"Yes, I went over there immediately and the lady, Mrs. Walsh, rented me a room. I asked for a month because I have some other matters that interest me here, besides just looking the town over. I met a young family today that I would like to help. They seem to be in a crisis right now. He is a veteran like me, only he has more problems than I do. Tell me more about your family. It seems like you had a little brother, and an older sister. How are they doing?"
"My older sister got married and left home, and my little brother is kinda getting into trouble quite a bit. He is locking horns with my Dad and Mom. He seems to like the rock music that is so popular now, and it irritates my folks. He has started staying out late, and we don't know what he is into anymore. His clothes are outrageous, and he seems to be tearing the family apart even more than Dad's banged up hand. I don't know what we are going to do. He is sixteen and out of control."
By now she was weeping silently, brushing away the tears with her table napkin. I reached over and took her hand in my own, patting her, trying to comfort her.
"Oh, I'm sorry, I didn't mean to put a damper on our evening. Excuse me, please!" She jumped up and left the table hurriedly, heading, I supposed, for the Ladies Room.
"Now you've done it!" I told myself. "You sure know how to throw a monkey wrench into what was supposed to be a perfect evening!"
Miserably, I sat waiting for her return. Ten minutes later, she returned smiling, as though nothing had happened. I could see that she wanted to behave as though she had just taken a regular break, so I did.
"I'll bet you would like to know where we went so suddenly eleven years ago," I quipped. "It was supposed to be an adventure for me and my sister, but turned into a permanent move for the family."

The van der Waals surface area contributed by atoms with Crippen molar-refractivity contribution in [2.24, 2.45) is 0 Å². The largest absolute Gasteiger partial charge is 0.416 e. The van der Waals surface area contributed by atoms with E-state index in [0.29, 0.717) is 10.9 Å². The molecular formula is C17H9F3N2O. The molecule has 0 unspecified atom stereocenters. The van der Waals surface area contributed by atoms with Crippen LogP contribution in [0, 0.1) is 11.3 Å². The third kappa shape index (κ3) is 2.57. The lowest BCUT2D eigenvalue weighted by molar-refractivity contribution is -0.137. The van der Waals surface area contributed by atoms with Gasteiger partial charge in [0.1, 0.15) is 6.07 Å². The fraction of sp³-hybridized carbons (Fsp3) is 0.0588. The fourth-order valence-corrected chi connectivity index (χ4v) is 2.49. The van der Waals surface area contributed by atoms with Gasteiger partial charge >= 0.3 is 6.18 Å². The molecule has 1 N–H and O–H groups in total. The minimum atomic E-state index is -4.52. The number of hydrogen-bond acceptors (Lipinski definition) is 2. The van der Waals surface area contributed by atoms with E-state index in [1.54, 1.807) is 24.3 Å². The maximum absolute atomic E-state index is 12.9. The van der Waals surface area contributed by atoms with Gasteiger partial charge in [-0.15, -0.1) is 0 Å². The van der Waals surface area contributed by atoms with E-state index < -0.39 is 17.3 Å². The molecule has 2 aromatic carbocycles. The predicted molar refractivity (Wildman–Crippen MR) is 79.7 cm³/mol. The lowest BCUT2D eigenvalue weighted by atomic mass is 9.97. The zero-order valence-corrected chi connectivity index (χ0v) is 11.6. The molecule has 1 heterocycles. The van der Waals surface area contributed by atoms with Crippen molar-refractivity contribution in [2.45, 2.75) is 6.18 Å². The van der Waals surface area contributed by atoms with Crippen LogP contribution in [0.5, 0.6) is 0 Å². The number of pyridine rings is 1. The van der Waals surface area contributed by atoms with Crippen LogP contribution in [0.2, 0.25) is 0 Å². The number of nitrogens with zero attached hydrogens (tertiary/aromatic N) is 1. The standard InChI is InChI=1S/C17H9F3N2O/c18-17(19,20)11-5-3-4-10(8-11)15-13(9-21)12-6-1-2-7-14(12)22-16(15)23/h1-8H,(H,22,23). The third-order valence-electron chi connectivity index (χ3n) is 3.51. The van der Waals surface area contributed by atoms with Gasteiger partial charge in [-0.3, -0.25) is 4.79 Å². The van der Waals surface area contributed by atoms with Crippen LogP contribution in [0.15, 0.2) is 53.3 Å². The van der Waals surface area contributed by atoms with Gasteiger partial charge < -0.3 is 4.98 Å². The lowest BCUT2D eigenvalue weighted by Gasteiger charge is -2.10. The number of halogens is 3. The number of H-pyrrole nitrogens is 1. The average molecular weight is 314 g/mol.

I went on to explain what had precipitated our move, and she seemed to find the whole tale fascinating.
"I can't believe you were such an adventurer, Zeb! You certainly didn't appear that way in school. You seemed to keep to yourself, mostly, and tried to stay out of trouble. I felt so bad for you when your father was murdered. The other kids pointing at you and making fun made me angry for you. Then all at once, they stopped."
I simply smiled at her. I would not speak of that right now; she would think I was boasting. Maybe later.
We had talked for what seemed like hours until she looked at her watch, and said, "I need to get home. I am a working girl, you know, and we open the bank for a few hours tomorrow. It has been wonderful spending some time with you and catching up on each other."
"When can I see you again? I'm not going to be in town very long, and I'd like to renew our friendship."
"You remember where I live, don't you? Over on Cedar Lane? Just a few streets over from where you used to live; from where you live now. Come over for supper tomorrow evening. Please?"
"Why don't I just walk you home right now? I can't have you out wandering around by yourself this late at night."
"All right," she smiled. We walked kind of close to each other on our way to her house. It was quite cold, and so I put her arm through mine. It was a wonderful night, though, as far as I was concerned.
When we got to her house, she got out her key and put it into the lock, then turned and kissed me on the cheek.
"See you tomorrow," she whispered.
Well, I guess that settled the question of whether to kiss her goodnight or not.
(To be continued)